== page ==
DGW: Now for the elephant that always lives in the room. We now live in a culture that if you can’t measure it, it doesn’t exist. So I’m sure you have data that backs up and tells the story of your successes.
AM: Again, we’ve been very strategic. The first thing we did was to identify 10 desired outcomes, or Key Performance Indicators (KPI), as they are commonly referred to. We’re starting to see some of those indicators move up and there are pockets of success, but we’ve spent a lot of time laying the foundation so that we can build and expand. An area of measure that is often not considered is in the area of implementation. We expect to see outcomes when the fidelity of using the framework is not there. We have a rubric to measure the level of implementation. One of the challenges is stability and the potential negative impacts from a lack of stability. If there’s a principal turnover, if there’s a site manager turnover, these things can have adverse affects, but we’ve got things in place to help with that sustainability. It takes a while to gather meaningful data.
We’ve added some new things this year. Deep diving in to make sure we are serving families but always being good financial stewards. We want to make sure that we’re not paying the salary for a site manager and they’re only serving ten families for the whole year. It could look like we’re giving out lots of food or clothing or we’ve got all these programs that were only serving ten kids. So we’re really trying to look and be intentional about the numbers that we’re serving.
We’re also going to focus next year on being intentional about getting the word out to all stakeholders about what we are doing, why we are doing it, and how. A lot of times in schools you have the manager, but people don’t know exactly what is it that they do and how they can help. Community members and businesses want to just jump in and do something to help these schools, but does it meet the needs spelled out in the strategic plan? We really need to always ensure that we are getting the most of our partnerships.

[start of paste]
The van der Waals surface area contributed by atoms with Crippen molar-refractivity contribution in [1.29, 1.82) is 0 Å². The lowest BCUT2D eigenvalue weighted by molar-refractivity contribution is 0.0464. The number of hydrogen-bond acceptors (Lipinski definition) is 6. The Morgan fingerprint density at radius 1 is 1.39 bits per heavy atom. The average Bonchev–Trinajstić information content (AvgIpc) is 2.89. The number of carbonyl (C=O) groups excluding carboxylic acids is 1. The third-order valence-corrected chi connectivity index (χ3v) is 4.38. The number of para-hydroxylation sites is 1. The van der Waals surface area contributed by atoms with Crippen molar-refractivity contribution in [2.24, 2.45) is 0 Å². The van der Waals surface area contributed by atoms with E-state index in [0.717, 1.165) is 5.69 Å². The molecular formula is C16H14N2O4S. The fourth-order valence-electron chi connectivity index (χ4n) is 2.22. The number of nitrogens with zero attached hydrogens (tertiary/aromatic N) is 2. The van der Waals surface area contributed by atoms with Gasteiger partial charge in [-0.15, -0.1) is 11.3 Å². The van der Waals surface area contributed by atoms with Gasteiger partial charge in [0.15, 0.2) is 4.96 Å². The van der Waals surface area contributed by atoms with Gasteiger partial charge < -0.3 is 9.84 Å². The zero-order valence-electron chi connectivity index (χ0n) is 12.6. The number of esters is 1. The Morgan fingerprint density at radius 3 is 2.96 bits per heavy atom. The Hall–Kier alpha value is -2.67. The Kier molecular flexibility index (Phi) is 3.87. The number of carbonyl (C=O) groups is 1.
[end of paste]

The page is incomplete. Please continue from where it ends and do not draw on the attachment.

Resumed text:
For example, recently one of our site managers held a meeting for all partners. Soles4Souls is one of our partners, and they’ve been fantastic. But at the partner meeting, they heard the principal say we want to do some experiential learning. Our teachers want to do something to go deeper with the standards that they’ve been teaching.
Soles4Souls was in the room, and they said, “We can totally do that.” So they started at Gra-Mar Middle Prep, and they created an experiential program that includes, decision making, writing, speaking, a field-trip and a service learning component. Now S4s has taken that program to three or four middle schools and they are deeply invested.
I think our community really wants to help us in the schools. But we have to let them know this is what our goal is, and a lot of times the best ideas don’t come from the school. If we say, “This is our data and this is where we need to be,” sometimes our partners will come up with some great ideas.
DGW: It’s been my experience that communities want to take pride in their schools. It’s always been frustrating to me that people will rate schools across the country as terrible except the one they go to, the one with their kid. I think you change that narrative when you get communities invested in schools. Nationally, there’s a movement towards community schools as well. Are you closely aligned with that’s going on nationally, or is there a lot of difference in what we’re doing here in Nashville?
AM: Every model looks different. The Coalition For Community Schools, convenes people from across the nation. They’re in Washington, DC. We started working with them from the very beginning. We can lean on them for support. But we’ve looked everywhere; we’ve been to Oakland, we’ve been to Rhode Island, we’ve been to DC, we’ve been to Austin, we’ve been to Cincinnati – they have a popular and successful community school movement. We look at what their models are like and then look at what we have in place here in Nashville. And so we’re trying to create a model that works best for Nashville.
DGW: Now, how about the state? Are they being supportive?
AM: The state is just now starting to look at the model.There is a community school in Knoxville that has been in place for a while, Pond Gap Elementary School. They also have a system of 14 schools through Great Schools Partnership. We are going to visit them this month. Our school board has been very supportive, especially board members Jill Speering and Amy Frogge, who’ve joined us on several visits.
DGW: Sounds like things are exciting, and we’re on a good track with this.
AM: It is exciting. We have laid a strong foundation, and I think we are ready to go to the next level.
We finish up our gyros, and I thank Alison for taking the time with me. I’m excited about the possibilities community schools present. In reality, they are not that different from the schools I grew up with, and I’m happy to seeing us get back to our roots. Somehow in our pursuit of increased rigor, we’ve lost sight of the breadth of roles a quality school can play in a community. It’s time to reclaim those roles.